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Tristan Yates  

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  • Leveraged ETF Performance YTD [View article]
    Why write the same comment in three different threads?
    Mar 19, 2009. 12:31 AM | Likes Like |Link to Comment
  • Volcker's Capital Idea: Getting Back to Real Banking [View article]
    Is the old Volcker back? And will Obama let him fix the system?
    Mar 11, 2009. 12:43 AM | Likes Like |Link to Comment
  • As Unemployment Grows, Tech Jobs Hang On [View article]
    This recession is hitting lower-skilled workers primarily. The unemployment rate for college grads is 4.1%.
    Mar 9, 2009. 12:05 AM | Likes Like |Link to Comment
  • Defending Financial Journalists - and Bloggers [View article]
    You can't expect financial journalists to accurately predict next year's S&P 500 level. However, they should be able to detect fraud.
    Mar 6, 2009. 02:31 PM | 2 Likes Like |Link to Comment
  • In Defense of Leveraged ETFs [View article]
    Mark, I hope you don't mind the debate. As a writer I get lots of positive and negative feedback on my articles and always enjoy it because it means my ideas are out there. I probably helped inspired your article and I'm happy to have done so. Good luck with your research and writing.
    Jan 28, 2009. 02:03 PM | Likes Like |Link to Comment
  • In Defense of Leveraged ETFs [View article]
    Quick quiz:
    1) If the S&P 500 falls 15%, what percentage increase do you need to recover your losses?
    2) Now calculate the same for a double and triple leveraged ETF.
    3) If you trade $20,000 of SSO every day and it has a built in 7% expense ratio, calculate how much you would save over a year if you switched to index futures with their built in broker margin rate of under 2%.
    Jan 26, 2009. 09:35 PM | Likes Like |Link to Comment
  • In Defense of Leveraged ETFs [View article]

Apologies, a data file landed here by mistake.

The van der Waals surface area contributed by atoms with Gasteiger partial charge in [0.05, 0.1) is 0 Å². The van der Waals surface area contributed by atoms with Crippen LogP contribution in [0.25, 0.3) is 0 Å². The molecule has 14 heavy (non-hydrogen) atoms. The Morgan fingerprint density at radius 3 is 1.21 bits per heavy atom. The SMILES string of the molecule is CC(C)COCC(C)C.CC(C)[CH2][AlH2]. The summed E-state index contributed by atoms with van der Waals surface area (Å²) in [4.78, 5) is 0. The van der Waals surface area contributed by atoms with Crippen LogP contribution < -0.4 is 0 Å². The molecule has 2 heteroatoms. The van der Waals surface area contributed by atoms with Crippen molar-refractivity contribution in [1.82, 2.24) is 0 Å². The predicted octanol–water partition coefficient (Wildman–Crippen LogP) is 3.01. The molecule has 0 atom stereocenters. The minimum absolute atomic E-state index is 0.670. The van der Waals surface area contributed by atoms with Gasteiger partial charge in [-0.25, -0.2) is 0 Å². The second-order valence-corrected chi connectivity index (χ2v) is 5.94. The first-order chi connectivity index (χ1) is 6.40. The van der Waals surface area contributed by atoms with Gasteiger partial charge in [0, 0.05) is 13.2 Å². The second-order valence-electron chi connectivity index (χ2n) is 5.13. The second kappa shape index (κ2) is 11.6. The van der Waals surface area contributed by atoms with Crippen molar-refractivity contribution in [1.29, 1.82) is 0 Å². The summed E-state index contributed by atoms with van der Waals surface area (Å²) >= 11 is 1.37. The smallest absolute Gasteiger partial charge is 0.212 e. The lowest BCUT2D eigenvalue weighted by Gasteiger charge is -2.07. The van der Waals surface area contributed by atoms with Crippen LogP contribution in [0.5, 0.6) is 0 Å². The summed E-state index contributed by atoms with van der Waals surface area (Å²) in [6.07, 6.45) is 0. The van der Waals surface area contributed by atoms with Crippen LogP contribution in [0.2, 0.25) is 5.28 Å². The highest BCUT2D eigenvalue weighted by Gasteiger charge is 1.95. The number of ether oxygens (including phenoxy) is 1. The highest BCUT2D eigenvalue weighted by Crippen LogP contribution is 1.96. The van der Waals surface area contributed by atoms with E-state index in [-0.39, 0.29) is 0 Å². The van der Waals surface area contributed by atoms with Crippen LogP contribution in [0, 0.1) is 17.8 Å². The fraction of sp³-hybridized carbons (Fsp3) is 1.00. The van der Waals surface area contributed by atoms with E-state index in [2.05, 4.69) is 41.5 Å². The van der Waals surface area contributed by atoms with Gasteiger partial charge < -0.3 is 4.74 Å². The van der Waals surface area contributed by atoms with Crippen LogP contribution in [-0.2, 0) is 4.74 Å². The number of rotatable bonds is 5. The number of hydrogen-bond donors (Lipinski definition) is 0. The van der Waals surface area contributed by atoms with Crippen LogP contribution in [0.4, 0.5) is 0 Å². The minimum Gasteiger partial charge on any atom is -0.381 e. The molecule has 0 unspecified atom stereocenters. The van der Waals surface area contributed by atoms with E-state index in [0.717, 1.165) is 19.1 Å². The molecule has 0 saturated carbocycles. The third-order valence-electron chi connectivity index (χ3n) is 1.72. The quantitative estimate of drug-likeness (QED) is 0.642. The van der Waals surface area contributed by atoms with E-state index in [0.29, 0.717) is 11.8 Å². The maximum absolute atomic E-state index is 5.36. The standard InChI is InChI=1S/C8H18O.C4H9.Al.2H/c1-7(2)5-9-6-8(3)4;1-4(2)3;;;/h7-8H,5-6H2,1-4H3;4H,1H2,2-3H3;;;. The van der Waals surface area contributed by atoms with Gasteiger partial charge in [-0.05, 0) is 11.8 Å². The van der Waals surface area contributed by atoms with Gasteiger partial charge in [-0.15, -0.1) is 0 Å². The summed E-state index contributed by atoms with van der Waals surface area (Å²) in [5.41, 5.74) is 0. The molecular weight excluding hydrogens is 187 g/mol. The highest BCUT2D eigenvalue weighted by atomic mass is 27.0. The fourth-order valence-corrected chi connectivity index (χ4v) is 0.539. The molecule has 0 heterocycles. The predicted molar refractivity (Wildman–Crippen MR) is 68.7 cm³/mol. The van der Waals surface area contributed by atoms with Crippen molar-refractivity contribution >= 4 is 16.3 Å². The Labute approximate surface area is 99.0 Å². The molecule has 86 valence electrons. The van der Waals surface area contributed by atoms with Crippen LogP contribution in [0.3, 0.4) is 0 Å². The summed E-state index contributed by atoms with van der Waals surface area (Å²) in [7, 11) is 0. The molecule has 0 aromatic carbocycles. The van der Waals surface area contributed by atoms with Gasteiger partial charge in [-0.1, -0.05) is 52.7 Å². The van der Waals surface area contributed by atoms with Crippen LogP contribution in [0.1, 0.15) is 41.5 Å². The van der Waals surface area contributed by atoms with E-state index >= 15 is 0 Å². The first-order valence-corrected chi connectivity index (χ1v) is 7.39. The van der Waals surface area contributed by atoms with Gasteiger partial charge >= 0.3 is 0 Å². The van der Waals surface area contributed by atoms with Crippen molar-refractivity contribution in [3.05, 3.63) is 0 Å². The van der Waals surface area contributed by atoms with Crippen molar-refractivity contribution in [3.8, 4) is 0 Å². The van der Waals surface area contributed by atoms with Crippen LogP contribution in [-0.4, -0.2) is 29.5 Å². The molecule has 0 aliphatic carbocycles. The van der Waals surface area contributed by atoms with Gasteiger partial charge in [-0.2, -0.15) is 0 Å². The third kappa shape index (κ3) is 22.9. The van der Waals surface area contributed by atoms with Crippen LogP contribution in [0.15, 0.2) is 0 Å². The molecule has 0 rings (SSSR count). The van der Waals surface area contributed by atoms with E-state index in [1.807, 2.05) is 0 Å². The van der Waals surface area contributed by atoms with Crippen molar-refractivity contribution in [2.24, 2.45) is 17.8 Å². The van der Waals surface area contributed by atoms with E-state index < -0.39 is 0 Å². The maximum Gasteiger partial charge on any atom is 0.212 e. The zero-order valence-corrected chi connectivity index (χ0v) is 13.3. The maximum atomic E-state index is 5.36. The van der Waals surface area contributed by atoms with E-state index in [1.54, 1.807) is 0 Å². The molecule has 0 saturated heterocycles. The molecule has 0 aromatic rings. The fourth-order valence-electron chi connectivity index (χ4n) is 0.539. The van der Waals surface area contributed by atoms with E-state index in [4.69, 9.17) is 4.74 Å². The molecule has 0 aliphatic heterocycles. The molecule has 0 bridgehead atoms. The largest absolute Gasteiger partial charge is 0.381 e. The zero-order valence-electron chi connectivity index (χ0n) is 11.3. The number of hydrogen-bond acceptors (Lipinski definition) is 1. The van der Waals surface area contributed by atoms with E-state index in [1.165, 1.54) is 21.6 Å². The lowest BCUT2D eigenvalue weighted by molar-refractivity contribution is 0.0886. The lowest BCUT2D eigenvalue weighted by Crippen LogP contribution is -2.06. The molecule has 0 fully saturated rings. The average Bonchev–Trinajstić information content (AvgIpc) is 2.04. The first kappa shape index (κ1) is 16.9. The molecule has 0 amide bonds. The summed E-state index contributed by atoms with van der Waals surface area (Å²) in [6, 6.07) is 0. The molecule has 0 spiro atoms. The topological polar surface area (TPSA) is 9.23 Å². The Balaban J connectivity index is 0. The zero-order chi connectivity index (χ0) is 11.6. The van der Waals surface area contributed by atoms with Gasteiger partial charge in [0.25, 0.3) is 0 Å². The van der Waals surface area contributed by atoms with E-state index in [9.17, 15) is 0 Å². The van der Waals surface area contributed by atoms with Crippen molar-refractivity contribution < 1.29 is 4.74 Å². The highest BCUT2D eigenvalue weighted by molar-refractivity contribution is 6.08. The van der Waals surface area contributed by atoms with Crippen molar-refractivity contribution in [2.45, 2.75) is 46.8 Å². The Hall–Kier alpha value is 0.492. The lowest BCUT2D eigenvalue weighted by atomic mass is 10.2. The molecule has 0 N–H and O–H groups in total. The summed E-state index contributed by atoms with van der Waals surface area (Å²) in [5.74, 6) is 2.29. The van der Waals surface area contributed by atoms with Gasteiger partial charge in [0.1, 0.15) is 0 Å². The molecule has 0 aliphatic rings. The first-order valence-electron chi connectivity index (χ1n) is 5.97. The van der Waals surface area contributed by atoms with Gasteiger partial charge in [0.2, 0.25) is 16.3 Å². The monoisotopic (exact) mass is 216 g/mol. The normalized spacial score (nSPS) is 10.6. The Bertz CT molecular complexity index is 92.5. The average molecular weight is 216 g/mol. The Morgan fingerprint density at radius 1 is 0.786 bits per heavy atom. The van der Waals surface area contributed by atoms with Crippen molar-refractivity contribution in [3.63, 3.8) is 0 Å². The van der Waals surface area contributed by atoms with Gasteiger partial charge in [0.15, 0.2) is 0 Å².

I wrote the initial article: "The Case Against Leveraged ETFs". Since then I've done more writing and analysis, and the latest is here:

    I also contributed to some of the recent Larry McDonald articles which are very good.

    The take aways:
    1) the cumulative product of doubled daily returns will almost certainly be lower than the underlying returns because its harder to recover from a doubled loss than the loss itself.
    2) you have to pay very close attention to your index exposure because it can very quickly get out of control, making your risk exposure rise and fall dramatically
    3) they have a *monster* cost of capital & expenses built in that's simply indefensible - like 7% a year.

    Bottom line: Leveraged ETFs are for amateurs. If you want leverage, use options or futures or even margin (with a decent broker) like a professional.
    Jan 26, 2009. 01:00 PM | 2 Likes Like |Link to Comment
  • Understanding Levered ETFs and Geometric Returns [View article]
    Leveraged ETFs have a monster cost of capital built in that you can calculate by doubling the SPY return and subtracting the SSO return - it's about 7.1%. FYI I'm writing an article for Trading Markets on their 2008 performance and what investors can learn from it in terms of managing portfolios.
    Jan 4, 2009. 08:17 PM | Likes Like |Link to Comment